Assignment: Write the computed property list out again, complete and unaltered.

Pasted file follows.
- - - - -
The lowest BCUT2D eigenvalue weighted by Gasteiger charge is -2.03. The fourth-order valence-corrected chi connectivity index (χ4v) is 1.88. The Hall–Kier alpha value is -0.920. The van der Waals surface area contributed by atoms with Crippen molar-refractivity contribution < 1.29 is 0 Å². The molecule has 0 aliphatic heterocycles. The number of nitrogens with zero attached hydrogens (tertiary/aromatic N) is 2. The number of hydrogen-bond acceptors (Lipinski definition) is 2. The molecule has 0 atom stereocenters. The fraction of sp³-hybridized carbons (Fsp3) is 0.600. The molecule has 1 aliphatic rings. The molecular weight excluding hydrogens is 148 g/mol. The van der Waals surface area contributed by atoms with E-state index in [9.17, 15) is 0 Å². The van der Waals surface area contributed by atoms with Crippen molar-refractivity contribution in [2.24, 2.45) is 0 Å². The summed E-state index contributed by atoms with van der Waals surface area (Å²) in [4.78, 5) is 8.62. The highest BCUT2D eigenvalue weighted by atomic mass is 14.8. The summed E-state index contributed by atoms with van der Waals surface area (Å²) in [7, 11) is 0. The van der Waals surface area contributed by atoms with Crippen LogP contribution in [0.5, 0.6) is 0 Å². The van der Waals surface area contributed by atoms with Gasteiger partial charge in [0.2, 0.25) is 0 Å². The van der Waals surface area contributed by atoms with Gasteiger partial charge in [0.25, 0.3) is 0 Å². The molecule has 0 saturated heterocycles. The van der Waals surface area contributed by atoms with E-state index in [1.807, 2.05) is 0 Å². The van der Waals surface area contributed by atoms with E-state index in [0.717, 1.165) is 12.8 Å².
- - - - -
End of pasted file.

The lowest BCUT2D eigenvalue weighted by Gasteiger charge is -2.03. The fourth-order valence-corrected chi connectivity index (χ4v) is 1.88. The Hall–Kier alpha value is -0.920. The van der Waals surface area contributed by atoms with Crippen molar-refractivity contribution < 1.29 is 0 Å². The molecule has 0 aliphatic heterocycles. The number of nitrogens with zero attached hydrogens (tertiary/aromatic N) is 2. The number of hydrogen-bond acceptors (Lipinski definition) is 2. The molecule has 0 atom stereocenters. The fraction of sp³-hybridized carbons (Fsp3) is 0.600. The molecule has 1 aliphatic rings. The molecular weight excluding hydrogens is 148 g/mol. The van der Waals surface area contributed by atoms with E-state index in [9.17, 15) is 0 Å². The van der Waals surface area contributed by atoms with Crippen molar-refractivity contribution in [2.24, 2.45) is 0 Å². The summed E-state index contributed by atoms with van der Waals surface area (Å²) in [4.78, 5) is 8.62. The highest BCUT2D eigenvalue weighted by atomic mass is 14.8. The summed E-state index contributed by atoms with van der Waals surface area (Å²) in [7, 11) is 0. The van der Waals surface area contributed by atoms with Crippen LogP contribution in [0.5, 0.6) is 0 Å². The van der Waals surface area contributed by atoms with Gasteiger partial charge in [0.2, 0.25) is 0 Å². The van der Waals surface area contributed by atoms with Gasteiger partial charge in [0.25, 0.3) is 0 Å². The molecule has 0 saturated heterocycles. The van der Waals surface area contributed by atoms with E-state index in [1.807, 2.05) is 0 Å². The van der Waals surface area contributed by atoms with E-state index in [0.717, 1.165) is 12.8 Å².